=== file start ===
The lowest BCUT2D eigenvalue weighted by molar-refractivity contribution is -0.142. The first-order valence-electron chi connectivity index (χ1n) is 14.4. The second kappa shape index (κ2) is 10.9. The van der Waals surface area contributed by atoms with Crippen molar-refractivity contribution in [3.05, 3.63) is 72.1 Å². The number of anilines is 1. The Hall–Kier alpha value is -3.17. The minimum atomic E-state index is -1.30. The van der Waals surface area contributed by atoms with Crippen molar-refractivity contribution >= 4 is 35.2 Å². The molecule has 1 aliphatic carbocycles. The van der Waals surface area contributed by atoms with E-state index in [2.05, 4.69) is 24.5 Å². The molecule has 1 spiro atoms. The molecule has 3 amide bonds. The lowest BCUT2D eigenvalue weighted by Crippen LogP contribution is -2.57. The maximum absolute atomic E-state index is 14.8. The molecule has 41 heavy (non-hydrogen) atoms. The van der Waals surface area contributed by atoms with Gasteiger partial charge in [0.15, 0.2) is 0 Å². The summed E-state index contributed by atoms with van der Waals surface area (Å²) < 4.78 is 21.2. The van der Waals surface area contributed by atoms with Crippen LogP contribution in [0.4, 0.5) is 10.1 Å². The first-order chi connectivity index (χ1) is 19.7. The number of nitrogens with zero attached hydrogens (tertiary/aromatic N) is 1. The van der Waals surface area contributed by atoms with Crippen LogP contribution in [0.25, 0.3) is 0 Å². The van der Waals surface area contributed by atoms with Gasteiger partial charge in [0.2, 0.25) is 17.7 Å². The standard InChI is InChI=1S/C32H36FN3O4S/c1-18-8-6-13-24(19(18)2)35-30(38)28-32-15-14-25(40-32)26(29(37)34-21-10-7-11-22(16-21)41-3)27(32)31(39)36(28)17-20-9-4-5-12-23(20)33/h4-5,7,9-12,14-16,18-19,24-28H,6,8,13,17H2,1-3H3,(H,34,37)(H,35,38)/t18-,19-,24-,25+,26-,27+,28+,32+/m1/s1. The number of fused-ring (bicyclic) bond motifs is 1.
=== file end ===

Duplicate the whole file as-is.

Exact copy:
The lowest BCUT2D eigenvalue weighted by molar-refractivity contribution is -0.142. The first-order valence-electron chi connectivity index (χ1n) is 14.4. The second kappa shape index (κ2) is 10.9. The van der Waals surface area contributed by atoms with Crippen molar-refractivity contribution in [3.05, 3.63) is 72.1 Å². The number of anilines is 1. The Hall–Kier alpha value is -3.17. The minimum atomic E-state index is -1.30. The van der Waals surface area contributed by atoms with Crippen molar-refractivity contribution >= 4 is 35.2 Å². The molecule has 1 aliphatic carbocycles. The van der Waals surface area contributed by atoms with E-state index in [2.05, 4.69) is 24.5 Å². The molecule has 1 spiro atoms. The molecule has 3 amide bonds. The lowest BCUT2D eigenvalue weighted by Crippen LogP contribution is -2.57. The maximum absolute atomic E-state index is 14.8. The molecule has 41 heavy (non-hydrogen) atoms. The van der Waals surface area contributed by atoms with Gasteiger partial charge in [0.15, 0.2) is 0 Å². The summed E-state index contributed by atoms with van der Waals surface area (Å²) < 4.78 is 21.2. The van der Waals surface area contributed by atoms with Crippen LogP contribution in [0.4, 0.5) is 10.1 Å². The first-order chi connectivity index (χ1) is 19.7. The number of nitrogens with zero attached hydrogens (tertiary/aromatic N) is 1. The van der Waals surface area contributed by atoms with Crippen LogP contribution in [0.25, 0.3) is 0 Å². The van der Waals surface area contributed by atoms with Gasteiger partial charge in [0.2, 0.25) is 17.7 Å². The standard InChI is InChI=1S/C32H36FN3O4S/c1-18-8-6-13-24(19(18)2)35-30(38)28-32-15-14-25(40-32)26(29(37)34-21-10-7-11-22(16-21)41-3)27(32)31(39)36(28)17-20-9-4-5-12-23(20)33/h4-5,7,9-12,14-16,18-19,24-28H,6,8,13,17H2,1-3H3,(H,34,37)(H,35,38)/t18-,19-,24-,25+,26-,27+,28+,32+/m1/s1. The number of fused-ring (bicyclic) bond motifs is 1.